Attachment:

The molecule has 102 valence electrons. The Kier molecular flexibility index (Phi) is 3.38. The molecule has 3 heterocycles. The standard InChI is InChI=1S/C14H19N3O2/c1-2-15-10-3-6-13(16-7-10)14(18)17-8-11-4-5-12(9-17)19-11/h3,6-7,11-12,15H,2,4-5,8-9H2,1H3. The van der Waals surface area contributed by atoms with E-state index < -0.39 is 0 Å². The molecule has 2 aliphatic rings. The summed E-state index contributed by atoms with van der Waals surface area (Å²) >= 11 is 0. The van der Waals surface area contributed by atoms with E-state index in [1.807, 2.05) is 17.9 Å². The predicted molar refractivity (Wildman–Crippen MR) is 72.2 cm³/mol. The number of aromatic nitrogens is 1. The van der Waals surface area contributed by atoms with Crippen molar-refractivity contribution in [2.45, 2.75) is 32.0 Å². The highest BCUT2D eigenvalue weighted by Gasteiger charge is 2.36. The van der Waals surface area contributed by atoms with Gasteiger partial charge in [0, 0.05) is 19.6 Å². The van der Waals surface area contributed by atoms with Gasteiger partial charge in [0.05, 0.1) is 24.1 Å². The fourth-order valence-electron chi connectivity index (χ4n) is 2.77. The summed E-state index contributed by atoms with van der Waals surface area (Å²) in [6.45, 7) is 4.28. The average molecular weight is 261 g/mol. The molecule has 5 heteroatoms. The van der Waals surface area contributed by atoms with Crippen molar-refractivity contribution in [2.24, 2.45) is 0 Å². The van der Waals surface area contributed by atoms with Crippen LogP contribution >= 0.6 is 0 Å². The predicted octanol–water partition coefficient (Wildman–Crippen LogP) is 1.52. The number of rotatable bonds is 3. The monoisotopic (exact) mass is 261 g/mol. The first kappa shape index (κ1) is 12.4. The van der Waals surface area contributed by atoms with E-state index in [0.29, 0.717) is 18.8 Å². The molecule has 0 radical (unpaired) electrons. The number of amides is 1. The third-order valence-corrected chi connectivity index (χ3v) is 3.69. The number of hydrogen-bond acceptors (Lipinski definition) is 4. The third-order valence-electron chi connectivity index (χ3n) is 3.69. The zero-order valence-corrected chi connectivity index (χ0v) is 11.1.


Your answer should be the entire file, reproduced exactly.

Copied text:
The molecule has 102 valence electrons. The Kier molecular flexibility index (Phi) is 3.38. The molecule has 3 heterocycles. The standard InChI is InChI=1S/C14H19N3O2/c1-2-15-10-3-6-13(16-7-10)14(18)17-8-11-4-5-12(9-17)19-11/h3,6-7,11-12,15H,2,4-5,8-9H2,1H3. The van der Waals surface area contributed by atoms with E-state index < -0.39 is 0 Å². The molecule has 2 aliphatic rings. The summed E-state index contributed by atoms with van der Waals surface area (Å²) >= 11 is 0. The van der Waals surface area contributed by atoms with E-state index in [1.807, 2.05) is 17.9 Å². The predicted molar refractivity (Wildman–Crippen MR) is 72.2 cm³/mol. The number of aromatic nitrogens is 1. The van der Waals surface area contributed by atoms with Crippen molar-refractivity contribution in [2.45, 2.75) is 32.0 Å². The highest BCUT2D eigenvalue weighted by Gasteiger charge is 2.36. The van der Waals surface area contributed by atoms with Gasteiger partial charge in [0, 0.05) is 19.6 Å². The van der Waals surface area contributed by atoms with Gasteiger partial charge in [0.05, 0.1) is 24.1 Å². The fourth-order valence-electron chi connectivity index (χ4n) is 2.77. The summed E-state index contributed by atoms with van der Waals surface area (Å²) in [6.45, 7) is 4.28. The average molecular weight is 261 g/mol. The molecule has 5 heteroatoms. The van der Waals surface area contributed by atoms with Crippen molar-refractivity contribution in [2.24, 2.45) is 0 Å². The van der Waals surface area contributed by atoms with Crippen LogP contribution >= 0.6 is 0 Å². The predicted octanol–water partition coefficient (Wildman–Crippen LogP) is 1.52. The number of rotatable bonds is 3. The monoisotopic (exact) mass is 261 g/mol. The first kappa shape index (κ1) is 12.4. The van der Waals surface area contributed by atoms with E-state index in [0.29, 0.717) is 18.8 Å². The molecule has 0 radical (unpaired) electrons. The number of amides is 1. The third-order valence-corrected chi connectivity index (χ3v) is 3.69. The number of hydrogen-bond acceptors (Lipinski definition) is 4. The third-order valence-electron chi connectivity index (χ3n) is 3.69. The zero-order valence-corrected chi connectivity index (χ0v) is 11.1.